Shares in BT Group (LON: BT.A) (BT.A.L) continue to fall. Trading at over 500p early last year, the shares now change hands for 244p.
The share price decline has pushed BT’s dividend yield up considerably. Last year, the telecommunications group paid its shareholders 15.4p per share. At the current share price, that equates to a high dividend yield of 6.3%.
So what are analysts’ dividend forecasts for the 2018 year?
BT dividend forecast 2018
At present, City analysts forecast a FY2018 dividend payout of 15.8p per share from BT Group. That’s growth of 2.6% on last year, and equates to a dividend yield of 6.5% at the current share price. Can the company deliver on that payout?
Dividend cover is forecast to be around 1.8 times, a level which would normally suggest the company can comfortably cover its payout. However, the issue with BT is the group’s colossal pension deficit. I wrote about it in this article here. According to The Financial Times, the current pension deficit is £7.7bn.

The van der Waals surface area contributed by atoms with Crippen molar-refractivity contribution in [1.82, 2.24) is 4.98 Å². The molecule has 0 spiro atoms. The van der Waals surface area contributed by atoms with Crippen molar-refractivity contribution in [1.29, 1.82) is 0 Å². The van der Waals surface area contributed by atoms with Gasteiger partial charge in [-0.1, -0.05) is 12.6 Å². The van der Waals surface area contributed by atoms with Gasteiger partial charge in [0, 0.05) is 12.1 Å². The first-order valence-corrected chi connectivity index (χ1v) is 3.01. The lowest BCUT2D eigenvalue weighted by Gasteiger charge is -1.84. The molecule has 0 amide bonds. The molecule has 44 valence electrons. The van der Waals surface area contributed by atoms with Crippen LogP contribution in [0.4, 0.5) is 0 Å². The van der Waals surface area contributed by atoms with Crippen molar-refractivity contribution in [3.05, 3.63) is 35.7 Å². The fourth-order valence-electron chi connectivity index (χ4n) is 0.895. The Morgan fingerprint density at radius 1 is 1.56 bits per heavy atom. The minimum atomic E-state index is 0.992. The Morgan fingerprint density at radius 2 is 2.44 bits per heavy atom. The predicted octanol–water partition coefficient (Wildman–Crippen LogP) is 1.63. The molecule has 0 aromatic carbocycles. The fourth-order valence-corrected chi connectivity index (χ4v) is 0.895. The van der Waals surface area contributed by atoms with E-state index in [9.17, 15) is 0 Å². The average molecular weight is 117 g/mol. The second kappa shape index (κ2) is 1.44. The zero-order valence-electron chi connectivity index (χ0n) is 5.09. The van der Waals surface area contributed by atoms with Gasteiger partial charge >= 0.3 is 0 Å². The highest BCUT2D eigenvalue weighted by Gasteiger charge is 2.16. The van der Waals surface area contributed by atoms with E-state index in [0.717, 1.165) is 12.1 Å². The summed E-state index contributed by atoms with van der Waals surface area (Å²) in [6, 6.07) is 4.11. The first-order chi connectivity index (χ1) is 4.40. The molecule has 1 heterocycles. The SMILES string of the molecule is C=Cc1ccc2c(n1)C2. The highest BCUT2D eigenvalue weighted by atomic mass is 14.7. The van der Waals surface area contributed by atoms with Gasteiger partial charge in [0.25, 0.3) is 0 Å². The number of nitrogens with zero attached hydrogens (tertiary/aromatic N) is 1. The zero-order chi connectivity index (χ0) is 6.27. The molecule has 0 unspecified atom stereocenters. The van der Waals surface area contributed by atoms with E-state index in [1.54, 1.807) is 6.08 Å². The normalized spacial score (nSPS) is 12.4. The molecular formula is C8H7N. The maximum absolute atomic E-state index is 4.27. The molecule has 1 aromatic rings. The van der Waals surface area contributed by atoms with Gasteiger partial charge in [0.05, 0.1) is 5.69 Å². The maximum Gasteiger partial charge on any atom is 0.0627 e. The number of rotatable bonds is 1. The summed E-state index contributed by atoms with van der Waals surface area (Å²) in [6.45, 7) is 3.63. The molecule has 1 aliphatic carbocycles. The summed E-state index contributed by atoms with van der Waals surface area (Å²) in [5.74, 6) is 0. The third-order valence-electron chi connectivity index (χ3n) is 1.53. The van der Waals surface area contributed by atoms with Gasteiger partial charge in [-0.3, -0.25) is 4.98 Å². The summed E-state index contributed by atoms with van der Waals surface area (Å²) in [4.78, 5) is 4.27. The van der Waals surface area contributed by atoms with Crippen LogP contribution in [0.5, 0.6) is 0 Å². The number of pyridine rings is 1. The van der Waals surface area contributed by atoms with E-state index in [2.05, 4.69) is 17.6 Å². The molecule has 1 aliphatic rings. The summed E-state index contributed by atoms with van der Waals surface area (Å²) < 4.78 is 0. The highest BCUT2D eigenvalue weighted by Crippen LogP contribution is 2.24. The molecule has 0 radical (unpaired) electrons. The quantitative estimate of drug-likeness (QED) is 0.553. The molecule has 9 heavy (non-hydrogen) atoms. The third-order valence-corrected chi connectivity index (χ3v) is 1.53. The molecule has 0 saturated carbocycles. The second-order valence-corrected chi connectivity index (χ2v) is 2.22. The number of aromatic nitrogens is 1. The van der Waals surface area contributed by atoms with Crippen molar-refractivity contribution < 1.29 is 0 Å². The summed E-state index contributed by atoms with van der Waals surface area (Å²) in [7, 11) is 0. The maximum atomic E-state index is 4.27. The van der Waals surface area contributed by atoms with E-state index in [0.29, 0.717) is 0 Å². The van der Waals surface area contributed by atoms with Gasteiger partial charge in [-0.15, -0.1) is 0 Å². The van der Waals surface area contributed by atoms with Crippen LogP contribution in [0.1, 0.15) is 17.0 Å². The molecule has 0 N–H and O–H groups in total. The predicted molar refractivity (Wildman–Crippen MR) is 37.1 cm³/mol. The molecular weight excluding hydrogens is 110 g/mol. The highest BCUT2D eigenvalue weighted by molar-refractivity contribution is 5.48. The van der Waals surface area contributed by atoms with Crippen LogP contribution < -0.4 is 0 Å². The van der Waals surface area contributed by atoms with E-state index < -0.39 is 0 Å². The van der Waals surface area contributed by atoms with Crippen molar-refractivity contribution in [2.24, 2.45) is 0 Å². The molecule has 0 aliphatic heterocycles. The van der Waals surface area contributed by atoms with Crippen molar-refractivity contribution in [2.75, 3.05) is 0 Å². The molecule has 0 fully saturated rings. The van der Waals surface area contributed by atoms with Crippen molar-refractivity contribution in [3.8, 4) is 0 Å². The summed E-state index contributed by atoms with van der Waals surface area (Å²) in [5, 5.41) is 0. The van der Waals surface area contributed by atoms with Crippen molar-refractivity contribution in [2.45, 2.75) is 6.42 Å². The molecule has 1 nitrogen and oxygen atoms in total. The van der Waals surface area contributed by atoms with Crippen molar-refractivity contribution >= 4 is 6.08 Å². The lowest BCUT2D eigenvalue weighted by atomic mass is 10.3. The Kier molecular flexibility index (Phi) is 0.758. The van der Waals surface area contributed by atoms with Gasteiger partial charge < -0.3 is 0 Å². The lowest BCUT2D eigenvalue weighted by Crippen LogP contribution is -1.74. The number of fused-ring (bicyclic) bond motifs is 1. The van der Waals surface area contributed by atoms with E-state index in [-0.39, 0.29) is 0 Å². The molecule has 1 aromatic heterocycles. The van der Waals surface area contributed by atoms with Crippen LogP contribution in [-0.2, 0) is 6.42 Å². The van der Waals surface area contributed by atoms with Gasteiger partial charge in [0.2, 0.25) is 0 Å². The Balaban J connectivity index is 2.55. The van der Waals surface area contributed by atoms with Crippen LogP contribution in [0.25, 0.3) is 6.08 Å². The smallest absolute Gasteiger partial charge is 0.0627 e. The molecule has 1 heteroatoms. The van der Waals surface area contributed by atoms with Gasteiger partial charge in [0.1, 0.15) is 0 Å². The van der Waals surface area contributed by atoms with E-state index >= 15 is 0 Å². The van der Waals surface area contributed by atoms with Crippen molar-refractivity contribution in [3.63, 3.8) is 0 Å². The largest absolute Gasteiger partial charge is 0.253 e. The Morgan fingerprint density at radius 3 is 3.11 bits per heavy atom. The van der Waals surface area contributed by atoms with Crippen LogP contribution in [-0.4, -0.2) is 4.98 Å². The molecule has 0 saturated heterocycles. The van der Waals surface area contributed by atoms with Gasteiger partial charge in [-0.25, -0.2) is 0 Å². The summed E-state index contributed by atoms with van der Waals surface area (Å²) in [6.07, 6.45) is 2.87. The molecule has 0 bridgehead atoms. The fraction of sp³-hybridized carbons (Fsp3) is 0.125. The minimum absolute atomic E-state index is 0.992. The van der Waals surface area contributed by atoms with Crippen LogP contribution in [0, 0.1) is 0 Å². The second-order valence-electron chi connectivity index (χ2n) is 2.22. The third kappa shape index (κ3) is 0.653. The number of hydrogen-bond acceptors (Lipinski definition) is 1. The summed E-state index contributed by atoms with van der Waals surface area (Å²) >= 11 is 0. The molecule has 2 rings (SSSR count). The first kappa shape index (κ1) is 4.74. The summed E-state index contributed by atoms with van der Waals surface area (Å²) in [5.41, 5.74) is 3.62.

Ratings agency Moody’s believes that BT may need to contribute £2bn towards the pension within the next two years, in order to ease concerns of the pension trustees. To put that in perspective, last year’s dividend payments cost the company £1.4bn. So even if BT delivers on this year’s dividend, the payout the year after could be at risk.
Given the size of BT’s pension deficit, I’m not confident in the company’s future dividend growth prospects.
Warnings signs of a cut are there, in my view. For a start, in its most recent half-year results earlier this month, BT held its interim dividend flat at 4.85p per share. Last year, the interim dividend was raised by 10%.
Furthermore, with the share price declining to a level at which the forecast yield is now a high 6.5%, it suggests to me that the market is not convinced about BT’s dividend prospects. When it comes to dividends, if it looks too good to be true, caution is advised.
Disclosure: Edward Sheldon, CFA has no position in BT Group.
This article is provided for general information only and is not intended to be investment advice. The value of an investment may fall. The investments referred to in this article may not be suitable for all investors, and if in doubt, an investor should seek advice from a qualified investment adviser.